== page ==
News Notes of the Social Justice Committee of Montreal

By Sumaya Ugas

Delivered on October 13th 1983, the speech by John Humphrey titled For New Notes of the Social Justice Committee of Montreal highlights the importance of an international body working to ensure the rights of all people while recognizing the implications it has with regards to countries’ national sovereignty. The significance of this speech lies in Humphrey’s description of the Universal Declaration as “an international law by reference.”  This emphasis on universal standards of conduct as an international “legal” system shows not only his trust in the Declaration, and the United Nations as a regulatory body, but also demonstrates his sustained belief in the revolutionary nature of the Universal Declaration of Humans Rights.

John Humphrey begins his speech by reminding the audience of the imminent 35th anniversary of the United Nations’ adoption of the Universal Declaration of Human Rights. While recognizing that rights violations did not suddenly end with the espousal of the Declaration, Humphrey nonetheless insists on the “real progress” that had been made since then, framing this progress not only through tangible metrics (the improvement of the status and condition of women for example) but also through the assertion that “traditional civil and political rights” would mean nothing if not for the Declaration (in that there would be no means of enforcing them).

That the rhetoric of Humphrey’s speech is one of progress and revolution in reference to the body of “international law” is unsurprising given the audience of the speech. Founded in 1975, the Social Justice Committee of Montreal (now known as the Social Justice Connection) strived to “connect Montrealers with the social struggles of Central America”. Their work focused primarily on issues of poverty and economic exploitation. In their statement of purpose the Social Justice Connection states that it “target[s] the most powerful institutions on the globe to have the greatest impact on behalf of communities that face poverty, oppression and marginalization. We focus especially on the World Bank and International Monetary Fund (IMF). The SJC is the most active NGO in Canada in pushing for greater accountability and transparency at these institutions.”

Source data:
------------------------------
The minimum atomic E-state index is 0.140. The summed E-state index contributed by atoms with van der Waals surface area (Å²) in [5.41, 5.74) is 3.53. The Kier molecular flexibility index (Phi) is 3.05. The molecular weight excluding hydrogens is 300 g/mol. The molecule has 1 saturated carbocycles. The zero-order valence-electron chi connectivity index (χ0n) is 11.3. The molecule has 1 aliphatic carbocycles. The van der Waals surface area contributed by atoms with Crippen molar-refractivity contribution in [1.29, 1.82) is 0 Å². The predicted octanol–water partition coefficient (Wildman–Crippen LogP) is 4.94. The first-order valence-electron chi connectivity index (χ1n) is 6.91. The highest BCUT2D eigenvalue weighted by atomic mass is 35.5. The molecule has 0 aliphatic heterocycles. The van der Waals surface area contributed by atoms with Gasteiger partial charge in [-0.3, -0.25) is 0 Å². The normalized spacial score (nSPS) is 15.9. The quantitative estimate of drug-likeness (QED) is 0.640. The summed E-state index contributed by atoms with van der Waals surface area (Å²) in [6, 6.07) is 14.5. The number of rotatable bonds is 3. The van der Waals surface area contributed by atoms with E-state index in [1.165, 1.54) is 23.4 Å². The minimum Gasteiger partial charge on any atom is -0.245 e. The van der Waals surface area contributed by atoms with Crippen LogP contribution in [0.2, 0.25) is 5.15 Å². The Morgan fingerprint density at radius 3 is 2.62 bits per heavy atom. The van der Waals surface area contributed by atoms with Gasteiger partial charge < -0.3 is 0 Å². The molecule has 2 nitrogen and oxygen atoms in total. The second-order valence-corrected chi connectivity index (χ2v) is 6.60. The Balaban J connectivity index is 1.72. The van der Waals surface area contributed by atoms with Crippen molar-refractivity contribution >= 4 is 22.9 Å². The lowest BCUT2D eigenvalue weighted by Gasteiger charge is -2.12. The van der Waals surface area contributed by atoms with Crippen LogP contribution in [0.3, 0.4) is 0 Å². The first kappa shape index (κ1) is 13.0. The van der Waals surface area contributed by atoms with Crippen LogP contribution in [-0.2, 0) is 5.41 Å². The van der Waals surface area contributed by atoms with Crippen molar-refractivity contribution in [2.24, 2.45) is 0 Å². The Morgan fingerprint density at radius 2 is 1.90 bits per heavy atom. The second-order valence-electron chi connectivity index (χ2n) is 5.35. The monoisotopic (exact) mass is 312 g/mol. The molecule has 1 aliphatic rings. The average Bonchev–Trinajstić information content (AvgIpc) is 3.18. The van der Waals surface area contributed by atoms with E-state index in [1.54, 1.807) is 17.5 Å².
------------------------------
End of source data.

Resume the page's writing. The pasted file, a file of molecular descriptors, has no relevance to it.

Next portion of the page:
One could see how Humphrey’s message of the Universal Declaration of Human Rights as “an international law by reference” would be well received by a group already invested in international accountability processes. Such organizations and the power they potentially wield, or can leverage through their activism by demanding the upholding of internationally recognized human rights, falls within Humphrey’s vision of the Declaration as revolutionary. This serves to introduce a global standard against which countries have to measure up, while also creating a tangible resource for civil society to refer to in demanding respect for human rights. This is especially apparent in the Social Justice Connection’s commitment to “push for the full application of international laws in human rights along with ideals of social justice such as equality, non-discrimination and other conditions that contribute to a life oh fulfillment.”

Humphrey points to the reluctant attitudes of governments as major factors in the “necessarily slow and difficult” process of achieving real progress despite the existence of “international standards of conduct.” To illustrate this, he uses as example the case of Sandra Lovelace, who was stripped of her status “in her Indian band” despite the fact that “under the Indian Act if an Indian man marries a non-Indian woman he brings her into his tribe.” Due to the language of the Act, which very clearly gave space for gender-based discrimination, Sandra Lovelace was not only denied the right to bring her spouse “into her own tribe” but had her own status taken from her.

Because the Canadian government failed to give Lovelace the justice she sought, and because the discrimination she faced was “prohibited by the United Nations Covenant on Civil and Political Rights […] she took her case to the United Nations Human Rights Committee” where her case was heard. She ultimately received the justice and recognition that her human rights were supposed to guarantee.  One could argue that Humphrey’s use of this particular case to demonstrate the very real ways in which governments, and in this case our own Canadian government, can – and will – neglect the guaranteeing of their constituents’ human rights until international bodies provide the grounds on which justice can be served.

Indeed, it is also interesting to read this speech in the contemporary context of the many, longstanding struggles and activist work around Truth and Reconciliation, as well as the push for an inquiry into missing and murdered Indigenous women across Canada. One would thus question Humphrey’s belief in the supposedly revolutionary nature of the Universal Declaration of Human Rights if, almost 70 years later, large scale human rights violations continue to happen. Or, if one does not question the Declaration as revolutionary then one should at least seriously think about the ways in which national sovereignty continues to stifle attempts at holding governments accountable for their failings in ensuring, respecting, and enforcing the rights of all their peoples.

Comments are closed.

Blog authors are solely responsible for the content of the blogs listed in the directory. Neither the content of these blogs, nor the links to other web sites, are screened, approved, reviewed or endorsed by McGill University. The text and other material on these blogs are the opinion of the specific author and are not statements of advice, opinion, or information of McGill.